At each state of his imprisonment, Abdulah knew exactly where he was. Possibly there were differences in air pressure but the room where he had been questioned was high up near the roof.
The cells where the cops had beaten him were below ground level. This present place was underground, too! As deep as they could go.
For a moment he was alone, then the door opened and a cop came in. The door opened again. This time the Police Chief came in carrying something made of wire—–a box basket of some kind.
The Police Chief set it down on a table, but because of his position, Abdulah could not see in it.
“The most feared thing in the world,” the Police Chief warned, “varies from individual to individual: buried alive, death by fire, drowning….even impalement. Some cases are quite trivial, not even fatal.” The police chief had moved to one side so Abdulah could now see the cage on the table. It was an oblong wire cage, with a handle on top for carrying.
Fixed to the front of it was what looked like a fencing mask, with the concave side turned outwards. The cage was divided lengthways into two compartments, and there were slithering creatures inside.
They were snakes!!
“In your case,” said the Police Chief, “your worst fear in the world, is snakes.”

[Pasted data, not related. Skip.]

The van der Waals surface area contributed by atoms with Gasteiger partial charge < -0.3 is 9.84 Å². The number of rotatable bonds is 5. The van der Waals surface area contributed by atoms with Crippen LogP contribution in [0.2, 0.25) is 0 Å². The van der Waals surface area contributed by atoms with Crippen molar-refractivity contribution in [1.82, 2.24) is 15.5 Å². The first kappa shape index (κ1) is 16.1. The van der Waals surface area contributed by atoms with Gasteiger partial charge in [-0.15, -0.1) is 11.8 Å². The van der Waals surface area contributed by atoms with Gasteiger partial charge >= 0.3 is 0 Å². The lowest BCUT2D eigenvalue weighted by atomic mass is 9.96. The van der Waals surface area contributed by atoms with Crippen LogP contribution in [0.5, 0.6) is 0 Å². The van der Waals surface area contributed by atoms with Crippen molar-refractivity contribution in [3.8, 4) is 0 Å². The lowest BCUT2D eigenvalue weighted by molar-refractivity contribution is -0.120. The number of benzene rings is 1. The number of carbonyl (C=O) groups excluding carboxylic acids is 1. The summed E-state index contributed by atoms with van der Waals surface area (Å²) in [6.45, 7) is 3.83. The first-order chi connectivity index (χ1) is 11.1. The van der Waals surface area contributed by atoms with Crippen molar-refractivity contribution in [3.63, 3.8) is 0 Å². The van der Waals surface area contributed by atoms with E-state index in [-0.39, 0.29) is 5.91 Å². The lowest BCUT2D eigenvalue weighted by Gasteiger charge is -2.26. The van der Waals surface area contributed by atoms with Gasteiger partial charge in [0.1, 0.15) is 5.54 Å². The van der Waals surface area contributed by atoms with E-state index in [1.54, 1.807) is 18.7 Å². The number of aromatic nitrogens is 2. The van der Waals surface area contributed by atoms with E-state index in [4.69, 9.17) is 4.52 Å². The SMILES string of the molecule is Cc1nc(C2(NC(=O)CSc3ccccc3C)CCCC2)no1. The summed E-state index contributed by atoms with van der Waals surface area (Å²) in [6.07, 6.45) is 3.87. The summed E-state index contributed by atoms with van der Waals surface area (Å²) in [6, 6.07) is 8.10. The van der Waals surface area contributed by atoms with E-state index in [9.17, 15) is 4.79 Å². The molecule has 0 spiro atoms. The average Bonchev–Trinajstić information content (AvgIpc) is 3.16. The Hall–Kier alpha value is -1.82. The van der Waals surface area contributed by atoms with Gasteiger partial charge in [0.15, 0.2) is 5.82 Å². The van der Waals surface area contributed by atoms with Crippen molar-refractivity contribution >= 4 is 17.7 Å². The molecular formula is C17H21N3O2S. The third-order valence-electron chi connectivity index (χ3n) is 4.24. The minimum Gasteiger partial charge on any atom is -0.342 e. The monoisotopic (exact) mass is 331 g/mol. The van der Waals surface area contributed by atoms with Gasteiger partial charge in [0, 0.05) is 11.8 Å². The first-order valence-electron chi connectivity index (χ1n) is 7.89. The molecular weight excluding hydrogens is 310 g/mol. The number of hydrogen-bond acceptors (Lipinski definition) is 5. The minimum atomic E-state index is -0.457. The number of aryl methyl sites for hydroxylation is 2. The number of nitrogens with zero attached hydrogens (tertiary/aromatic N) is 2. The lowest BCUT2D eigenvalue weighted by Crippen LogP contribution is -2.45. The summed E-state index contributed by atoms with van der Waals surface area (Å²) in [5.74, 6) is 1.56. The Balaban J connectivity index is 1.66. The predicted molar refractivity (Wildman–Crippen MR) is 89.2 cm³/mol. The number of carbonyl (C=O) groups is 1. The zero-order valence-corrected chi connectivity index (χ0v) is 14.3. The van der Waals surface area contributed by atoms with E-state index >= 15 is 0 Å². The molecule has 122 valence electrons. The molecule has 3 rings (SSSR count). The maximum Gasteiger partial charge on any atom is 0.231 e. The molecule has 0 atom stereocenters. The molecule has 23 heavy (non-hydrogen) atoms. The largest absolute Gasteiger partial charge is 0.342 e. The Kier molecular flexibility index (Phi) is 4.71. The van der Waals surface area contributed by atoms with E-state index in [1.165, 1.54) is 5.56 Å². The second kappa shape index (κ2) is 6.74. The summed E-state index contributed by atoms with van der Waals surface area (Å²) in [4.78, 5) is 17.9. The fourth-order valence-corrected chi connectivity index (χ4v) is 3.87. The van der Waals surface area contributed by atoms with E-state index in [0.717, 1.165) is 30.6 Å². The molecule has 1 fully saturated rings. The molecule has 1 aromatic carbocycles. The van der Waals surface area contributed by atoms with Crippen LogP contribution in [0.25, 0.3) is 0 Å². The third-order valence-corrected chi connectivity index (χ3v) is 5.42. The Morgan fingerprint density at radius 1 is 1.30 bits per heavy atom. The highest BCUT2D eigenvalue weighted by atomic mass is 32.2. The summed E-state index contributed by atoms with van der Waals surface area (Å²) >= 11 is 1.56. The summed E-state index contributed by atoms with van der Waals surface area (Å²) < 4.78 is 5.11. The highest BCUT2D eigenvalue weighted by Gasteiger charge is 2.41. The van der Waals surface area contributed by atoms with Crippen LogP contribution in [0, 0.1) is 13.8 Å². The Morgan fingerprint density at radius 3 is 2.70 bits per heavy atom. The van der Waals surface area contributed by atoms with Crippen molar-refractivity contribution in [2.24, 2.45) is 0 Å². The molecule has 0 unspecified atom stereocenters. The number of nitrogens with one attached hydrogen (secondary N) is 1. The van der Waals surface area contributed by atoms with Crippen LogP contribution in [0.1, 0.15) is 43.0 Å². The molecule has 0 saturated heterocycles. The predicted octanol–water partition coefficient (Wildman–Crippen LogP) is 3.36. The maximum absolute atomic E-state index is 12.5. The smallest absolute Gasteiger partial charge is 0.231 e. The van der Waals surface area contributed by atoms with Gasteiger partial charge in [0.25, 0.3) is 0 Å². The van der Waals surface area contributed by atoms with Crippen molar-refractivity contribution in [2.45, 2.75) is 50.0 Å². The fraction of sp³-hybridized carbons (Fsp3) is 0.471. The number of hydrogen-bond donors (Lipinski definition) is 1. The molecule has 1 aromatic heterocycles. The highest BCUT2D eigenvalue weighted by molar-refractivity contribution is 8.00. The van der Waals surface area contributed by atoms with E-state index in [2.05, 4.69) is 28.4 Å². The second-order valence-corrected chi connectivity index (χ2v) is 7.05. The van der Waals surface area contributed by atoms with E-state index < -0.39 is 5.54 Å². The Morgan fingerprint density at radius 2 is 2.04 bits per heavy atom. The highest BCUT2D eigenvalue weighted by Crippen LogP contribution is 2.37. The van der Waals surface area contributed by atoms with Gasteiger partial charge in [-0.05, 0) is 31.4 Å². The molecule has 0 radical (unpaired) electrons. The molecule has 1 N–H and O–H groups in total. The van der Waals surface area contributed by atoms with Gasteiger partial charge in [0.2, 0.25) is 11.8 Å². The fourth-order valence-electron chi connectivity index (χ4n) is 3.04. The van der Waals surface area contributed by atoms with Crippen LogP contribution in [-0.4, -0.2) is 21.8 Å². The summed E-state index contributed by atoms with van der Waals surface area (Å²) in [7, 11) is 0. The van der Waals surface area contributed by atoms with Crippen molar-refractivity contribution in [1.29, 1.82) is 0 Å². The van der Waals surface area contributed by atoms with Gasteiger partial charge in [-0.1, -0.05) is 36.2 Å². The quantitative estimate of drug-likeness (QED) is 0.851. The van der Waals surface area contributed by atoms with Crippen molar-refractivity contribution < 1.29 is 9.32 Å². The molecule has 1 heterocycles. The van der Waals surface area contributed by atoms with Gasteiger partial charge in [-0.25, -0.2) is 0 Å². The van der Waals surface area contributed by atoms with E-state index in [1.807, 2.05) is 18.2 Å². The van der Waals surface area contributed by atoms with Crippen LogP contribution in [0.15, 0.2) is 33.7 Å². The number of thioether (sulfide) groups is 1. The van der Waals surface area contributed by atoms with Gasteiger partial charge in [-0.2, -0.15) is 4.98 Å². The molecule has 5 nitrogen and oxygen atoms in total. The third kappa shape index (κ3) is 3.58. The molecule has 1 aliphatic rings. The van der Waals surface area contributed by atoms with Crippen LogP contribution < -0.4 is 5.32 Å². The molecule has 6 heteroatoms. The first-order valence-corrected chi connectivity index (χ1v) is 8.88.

Of course a fear passed through Abdulah when he’d first glimpsed the cage. But now the meaning of the attachment in front of it suddenly sank into his mind. His bowels turned to water. “You can’t do this!” he cried out in a cracked voice. “You can’t!! You just can’t! It’s not fair!”
“Do you remember,” asked the Police Chief calmly, “the panic in your dreams? There was a wall of terror in front of you, a hissing sound behind it. You knew what lay there but you couldn’t say it aloud. It was snakes, Abdulah!”
“Chief!” begged Abdulah. He made an effort to control his voice. “You know this is not necessary. What do you want from me?”
When the Chief spoke, he became academic. He looked into the distance, as though addressing an audience.
“By itself,” he declared, “pain will not convince most Black men. We’ve found they can stand pain to the point of death. But there’s always something else. Something they can’t endure. Courage and cowardice are not involved.
“It is these snakes! Therefore you will do what is required.”
“But what do you want? How can I tell you what I know nothing about?”
The cop picked up the cage and brought it across the room. He set it down on the nearest table.
Abdulah could hear the blood rush into his ears. He was terrified.
In the cage were enormous snakes: a Cobra and a Python. They were the age a snake’s mouth grows wide and dangerous, and their tongues flicked out with lightening speed.
“The snake,” said the cop, still addressing his imaginary audience, “is of the lizard family. You are aware of that?
“In some states, a woman dare not leave her baby alone in a house. The snakes are sure to eat it. They will strip the very bones from a baby.
“Snakes show astonishing intelligence.”
There was an outburst of hisses from the cage. The sound reached Abdulah from far away. The snakes were fighting each other, over him! They were striking at him through their partition.
Abdulah heard a groan of despair. It came from outside of himself.
The cop picked up the cage and, as he did so, pressed something in it. There was a sharp click.